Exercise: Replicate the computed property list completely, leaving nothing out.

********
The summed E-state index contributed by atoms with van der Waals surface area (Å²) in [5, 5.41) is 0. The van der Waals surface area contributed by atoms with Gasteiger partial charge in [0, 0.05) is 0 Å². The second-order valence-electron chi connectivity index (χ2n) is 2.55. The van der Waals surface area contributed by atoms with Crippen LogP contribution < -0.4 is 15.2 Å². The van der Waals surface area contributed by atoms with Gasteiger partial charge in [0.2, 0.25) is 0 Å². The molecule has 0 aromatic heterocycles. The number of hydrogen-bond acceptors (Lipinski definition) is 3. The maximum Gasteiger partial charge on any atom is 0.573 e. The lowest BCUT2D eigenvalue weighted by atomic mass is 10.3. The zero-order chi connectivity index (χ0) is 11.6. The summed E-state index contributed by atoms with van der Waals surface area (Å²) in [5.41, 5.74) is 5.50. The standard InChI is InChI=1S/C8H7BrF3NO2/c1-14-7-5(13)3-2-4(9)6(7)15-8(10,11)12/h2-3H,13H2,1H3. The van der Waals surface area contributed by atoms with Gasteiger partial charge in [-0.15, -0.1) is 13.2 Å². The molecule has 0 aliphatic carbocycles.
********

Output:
The summed E-state index contributed by atoms with van der Waals surface area (Å²) in [5, 5.41) is 0. The van der Waals surface area contributed by atoms with Gasteiger partial charge in [0, 0.05) is 0 Å². The second-order valence-electron chi connectivity index (χ2n) is 2.55. The van der Waals surface area contributed by atoms with Crippen LogP contribution < -0.4 is 15.2 Å². The van der Waals surface area contributed by atoms with Gasteiger partial charge in [0.2, 0.25) is 0 Å². The molecule has 0 aromatic heterocycles. The number of hydrogen-bond acceptors (Lipinski definition) is 3. The maximum Gasteiger partial charge on any atom is 0.573 e. The lowest BCUT2D eigenvalue weighted by atomic mass is 10.3. The zero-order chi connectivity index (χ0) is 11.6. The summed E-state index contributed by atoms with van der Waals surface area (Å²) in [5.41, 5.74) is 5.50. The standard InChI is InChI=1S/C8H7BrF3NO2/c1-14-7-5(13)3-2-4(9)6(7)15-8(10,11)12/h2-3H,13H2,1H3. The van der Waals surface area contributed by atoms with Gasteiger partial charge in [-0.15, -0.1) is 13.2 Å². The molecule has 0 aliphatic carbocycles.